Former Donald Trump campaign manager Corey Lewandowski is opening a political consulting firm alongside former Trump campaign adviser Barry Bennett.
The new firm, called Avenue Strategies, will be located a half-block from the White House. Per its website, it will offer “client-tailored strategy and guidance carefully designed to help our clients navigate our government.” In English, it means the pair can basically lobby without having to register as lobbyists.
The announcement was first reported by the Washington Examiner.
Lewandowski on Monday met with Jared Kushner, Trump’s son-in-law, to discuss possible jobs inside the incoming administration. But the job he sought ― senior adviser to the president — was not offered to him, according to Politico.
“I will always be President-elect Trump’s biggest supporter,” the longtime aide said in a statement on Tuesday. “After considering multiple opportunities within the administration, I informed him and his team I think I can best help him outside the formal structure of government. I very much look forward to doing that every day.”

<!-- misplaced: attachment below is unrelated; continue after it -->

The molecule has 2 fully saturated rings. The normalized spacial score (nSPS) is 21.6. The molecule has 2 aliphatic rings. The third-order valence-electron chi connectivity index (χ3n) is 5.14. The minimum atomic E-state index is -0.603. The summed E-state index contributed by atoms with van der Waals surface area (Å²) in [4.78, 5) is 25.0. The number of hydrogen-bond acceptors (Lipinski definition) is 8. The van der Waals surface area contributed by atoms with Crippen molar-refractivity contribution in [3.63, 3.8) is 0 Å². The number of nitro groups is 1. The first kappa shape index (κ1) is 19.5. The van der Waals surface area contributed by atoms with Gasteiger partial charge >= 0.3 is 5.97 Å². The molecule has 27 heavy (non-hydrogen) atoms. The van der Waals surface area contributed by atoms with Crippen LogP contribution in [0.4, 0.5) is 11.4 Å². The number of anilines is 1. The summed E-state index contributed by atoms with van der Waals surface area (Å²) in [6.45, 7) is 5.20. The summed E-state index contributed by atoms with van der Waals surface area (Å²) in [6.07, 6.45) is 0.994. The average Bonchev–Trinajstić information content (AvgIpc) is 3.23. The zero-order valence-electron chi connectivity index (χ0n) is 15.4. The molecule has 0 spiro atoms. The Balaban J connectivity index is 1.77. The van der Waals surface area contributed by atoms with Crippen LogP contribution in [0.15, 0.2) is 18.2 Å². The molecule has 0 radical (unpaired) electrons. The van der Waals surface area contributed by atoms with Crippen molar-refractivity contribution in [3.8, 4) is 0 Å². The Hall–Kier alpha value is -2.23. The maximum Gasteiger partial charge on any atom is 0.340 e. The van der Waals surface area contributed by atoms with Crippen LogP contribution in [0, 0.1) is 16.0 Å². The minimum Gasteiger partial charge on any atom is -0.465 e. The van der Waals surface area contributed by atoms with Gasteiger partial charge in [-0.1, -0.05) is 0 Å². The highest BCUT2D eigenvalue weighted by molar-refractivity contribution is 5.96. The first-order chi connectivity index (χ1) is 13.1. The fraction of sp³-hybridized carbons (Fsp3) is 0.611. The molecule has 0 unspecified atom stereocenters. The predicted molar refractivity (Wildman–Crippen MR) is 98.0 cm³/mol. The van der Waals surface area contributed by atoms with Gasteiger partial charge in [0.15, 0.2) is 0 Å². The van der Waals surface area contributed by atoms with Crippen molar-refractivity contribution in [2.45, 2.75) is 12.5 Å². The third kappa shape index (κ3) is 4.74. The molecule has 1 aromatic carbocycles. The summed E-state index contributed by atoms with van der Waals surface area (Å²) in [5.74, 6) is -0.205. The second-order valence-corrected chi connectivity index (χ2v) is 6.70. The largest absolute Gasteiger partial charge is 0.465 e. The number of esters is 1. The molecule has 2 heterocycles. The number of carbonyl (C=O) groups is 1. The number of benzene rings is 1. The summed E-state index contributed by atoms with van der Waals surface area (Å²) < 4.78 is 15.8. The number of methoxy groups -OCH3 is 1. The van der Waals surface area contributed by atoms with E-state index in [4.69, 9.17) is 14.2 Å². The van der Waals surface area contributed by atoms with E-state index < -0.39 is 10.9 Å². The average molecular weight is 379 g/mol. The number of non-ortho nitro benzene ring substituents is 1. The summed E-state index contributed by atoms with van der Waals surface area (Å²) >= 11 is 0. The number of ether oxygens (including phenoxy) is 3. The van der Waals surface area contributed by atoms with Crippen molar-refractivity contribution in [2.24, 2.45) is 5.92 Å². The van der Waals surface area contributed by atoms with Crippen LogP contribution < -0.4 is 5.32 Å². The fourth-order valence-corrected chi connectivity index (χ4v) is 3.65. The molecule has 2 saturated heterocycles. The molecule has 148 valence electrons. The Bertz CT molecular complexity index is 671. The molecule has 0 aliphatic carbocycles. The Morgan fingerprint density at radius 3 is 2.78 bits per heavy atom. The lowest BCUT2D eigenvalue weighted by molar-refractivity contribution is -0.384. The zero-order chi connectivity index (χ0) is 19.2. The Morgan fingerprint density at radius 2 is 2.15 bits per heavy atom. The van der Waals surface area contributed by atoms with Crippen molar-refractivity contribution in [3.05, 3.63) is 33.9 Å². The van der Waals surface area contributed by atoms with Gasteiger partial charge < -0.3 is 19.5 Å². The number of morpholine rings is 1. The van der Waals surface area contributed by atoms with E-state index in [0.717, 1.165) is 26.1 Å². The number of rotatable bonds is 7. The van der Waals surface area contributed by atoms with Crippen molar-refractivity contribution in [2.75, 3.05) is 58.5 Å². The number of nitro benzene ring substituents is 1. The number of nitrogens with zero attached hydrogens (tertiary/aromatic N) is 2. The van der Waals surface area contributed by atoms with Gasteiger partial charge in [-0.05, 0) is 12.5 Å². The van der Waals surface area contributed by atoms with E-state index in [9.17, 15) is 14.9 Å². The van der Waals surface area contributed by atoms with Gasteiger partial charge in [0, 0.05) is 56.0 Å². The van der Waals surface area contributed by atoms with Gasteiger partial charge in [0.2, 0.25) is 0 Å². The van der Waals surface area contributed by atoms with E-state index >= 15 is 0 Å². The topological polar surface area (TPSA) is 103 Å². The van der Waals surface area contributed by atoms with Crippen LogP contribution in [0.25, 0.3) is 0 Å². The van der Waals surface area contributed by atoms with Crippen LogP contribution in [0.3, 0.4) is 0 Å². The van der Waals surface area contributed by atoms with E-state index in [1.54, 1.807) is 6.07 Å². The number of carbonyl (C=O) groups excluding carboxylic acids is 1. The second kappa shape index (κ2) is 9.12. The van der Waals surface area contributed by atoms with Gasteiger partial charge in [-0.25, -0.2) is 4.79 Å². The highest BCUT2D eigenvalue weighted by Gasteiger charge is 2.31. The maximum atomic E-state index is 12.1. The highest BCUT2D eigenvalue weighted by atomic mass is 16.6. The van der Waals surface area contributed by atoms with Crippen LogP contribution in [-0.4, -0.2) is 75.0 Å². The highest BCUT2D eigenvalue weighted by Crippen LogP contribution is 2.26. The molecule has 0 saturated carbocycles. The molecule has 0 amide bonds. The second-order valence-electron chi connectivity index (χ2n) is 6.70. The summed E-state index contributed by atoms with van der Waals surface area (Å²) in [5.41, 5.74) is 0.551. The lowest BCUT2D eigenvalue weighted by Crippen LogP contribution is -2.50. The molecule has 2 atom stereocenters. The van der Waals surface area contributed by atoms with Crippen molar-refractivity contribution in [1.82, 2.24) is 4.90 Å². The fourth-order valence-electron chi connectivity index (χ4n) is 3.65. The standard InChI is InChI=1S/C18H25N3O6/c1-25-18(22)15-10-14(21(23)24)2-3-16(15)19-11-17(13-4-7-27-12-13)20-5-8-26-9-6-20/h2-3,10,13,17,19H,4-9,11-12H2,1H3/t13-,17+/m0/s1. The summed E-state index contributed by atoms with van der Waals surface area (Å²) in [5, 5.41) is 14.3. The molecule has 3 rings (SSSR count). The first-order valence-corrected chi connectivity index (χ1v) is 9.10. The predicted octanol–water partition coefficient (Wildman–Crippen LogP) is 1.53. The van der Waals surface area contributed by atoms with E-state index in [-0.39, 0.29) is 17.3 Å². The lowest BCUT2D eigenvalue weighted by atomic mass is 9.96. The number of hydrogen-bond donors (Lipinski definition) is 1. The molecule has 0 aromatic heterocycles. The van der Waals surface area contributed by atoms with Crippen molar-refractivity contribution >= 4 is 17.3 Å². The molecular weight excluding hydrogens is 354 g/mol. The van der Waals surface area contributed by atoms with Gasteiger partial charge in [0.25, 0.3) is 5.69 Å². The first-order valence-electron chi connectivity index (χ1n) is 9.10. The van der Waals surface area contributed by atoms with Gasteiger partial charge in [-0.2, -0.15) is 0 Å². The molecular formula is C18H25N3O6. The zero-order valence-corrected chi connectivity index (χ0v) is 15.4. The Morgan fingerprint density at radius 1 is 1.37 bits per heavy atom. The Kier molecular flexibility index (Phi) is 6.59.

The press release and the firm’s website highlight Lewandowski’s and Bennett’s close ties to the president-elect and his team, openly touting access to the White House for those willing to pay. It exemplifies how business in Washington is and has been done for decades ― a system Trump has promised to demolish when he enters the Oval Office.
Even the location of the new firm signifies a closeness to Trump.
The real estate mogul vowed to “drain the swamp” ― a refrain repeated enthusiastically by many supporters at his campaign rallies. Last week, Trump campaign manager Kellyanne Conway clarified that the battle cry applied to consultants, too ― which might prove troublesome for the new firm.
“Draining the swamp is not just about lobbying and politicians, it’s also about consultants,” Conway said during an interview on “The Laura Ingraham Show,” railing against influence-peddlers who she said charge “gross retainers” in exchange for few new ideas.
But that all might change, at least according to Newt Gingrich.
“I’m told he now just disclaims that,” the former House speaker said of the refrain Wednesday on NPR’s “Morning Edition.” “He now says it was cute, but he doesn’t want to use it anymore.”
The president-elect is thinking of dropping the populist rhetoric, apparently, after “somebody wrote back and said they were tired of hearing this stuff.”
That “somebody” could have been anyone, perhaps even one of the numerous Wall Street bankers, businessmen and billionaires Trump has nominated to his Cabinet.
This post has been updated with more details on the location of the firm’s office.